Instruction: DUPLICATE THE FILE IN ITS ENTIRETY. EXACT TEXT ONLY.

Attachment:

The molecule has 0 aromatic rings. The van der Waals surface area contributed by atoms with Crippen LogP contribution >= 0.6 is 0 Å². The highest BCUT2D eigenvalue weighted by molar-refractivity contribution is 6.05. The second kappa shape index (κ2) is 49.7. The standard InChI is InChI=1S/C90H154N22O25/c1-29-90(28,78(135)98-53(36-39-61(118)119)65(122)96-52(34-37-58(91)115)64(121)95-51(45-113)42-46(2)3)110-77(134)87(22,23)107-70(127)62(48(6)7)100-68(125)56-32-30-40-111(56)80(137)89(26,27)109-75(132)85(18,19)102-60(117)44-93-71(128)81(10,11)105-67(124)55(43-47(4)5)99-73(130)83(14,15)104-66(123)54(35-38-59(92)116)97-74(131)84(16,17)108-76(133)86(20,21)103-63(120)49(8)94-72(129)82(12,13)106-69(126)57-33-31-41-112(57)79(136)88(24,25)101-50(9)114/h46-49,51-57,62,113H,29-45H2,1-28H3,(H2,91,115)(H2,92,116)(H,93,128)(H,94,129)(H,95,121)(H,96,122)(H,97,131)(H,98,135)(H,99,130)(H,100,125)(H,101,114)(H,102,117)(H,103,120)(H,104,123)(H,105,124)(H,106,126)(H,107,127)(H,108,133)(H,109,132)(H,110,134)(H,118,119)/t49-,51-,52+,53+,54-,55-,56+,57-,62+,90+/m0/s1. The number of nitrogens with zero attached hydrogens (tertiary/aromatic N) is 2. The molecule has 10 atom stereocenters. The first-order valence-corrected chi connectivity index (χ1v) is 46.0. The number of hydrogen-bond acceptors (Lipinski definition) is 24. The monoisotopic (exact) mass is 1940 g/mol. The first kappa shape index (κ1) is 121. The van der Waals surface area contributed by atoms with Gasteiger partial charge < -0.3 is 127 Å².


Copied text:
The molecule has 0 aromatic rings. The van der Waals surface area contributed by atoms with Crippen LogP contribution >= 0.6 is 0 Å². The highest BCUT2D eigenvalue weighted by molar-refractivity contribution is 6.05. The second kappa shape index (κ2) is 49.7. The standard InChI is InChI=1S/C90H154N22O25/c1-29-90(28,78(135)98-53(36-39-61(118)119)65(122)96-52(34-37-58(91)115)64(121)95-51(45-113)42-46(2)3)110-77(134)87(22,23)107-70(127)62(48(6)7)100-68(125)56-32-30-40-111(56)80(137)89(26,27)109-75(132)85(18,19)102-60(117)44-93-71(128)81(10,11)105-67(124)55(43-47(4)5)99-73(130)83(14,15)104-66(123)54(35-38-59(92)116)97-74(131)84(16,17)108-76(133)86(20,21)103-63(120)49(8)94-72(129)82(12,13)106-69(126)57-33-31-41-112(57)79(136)88(24,25)101-50(9)114/h46-49,51-57,62,113H,29-45H2,1-28H3,(H2,91,115)(H2,92,116)(H,93,128)(H,94,129)(H,95,121)(H,96,122)(H,97,131)(H,98,135)(H,99,130)(H,100,125)(H,101,114)(H,102,117)(H,103,120)(H,104,123)(H,105,124)(H,106,126)(H,107,127)(H,108,133)(H,109,132)(H,110,134)(H,118,119)/t49-,51-,52+,53+,54-,55-,56+,57-,62+,90+/m0/s1. The number of nitrogens with zero attached hydrogens (tertiary/aromatic N) is 2. The molecule has 10 atom stereocenters. The first-order valence-corrected chi connectivity index (χ1v) is 46.0. The number of hydrogen-bond acceptors (Lipinski definition) is 24. The monoisotopic (exact) mass is 1940 g/mol. The first kappa shape index (κ1) is 121. The van der Waals surface area contributed by atoms with Gasteiger partial charge < -0.3 is 127 Å².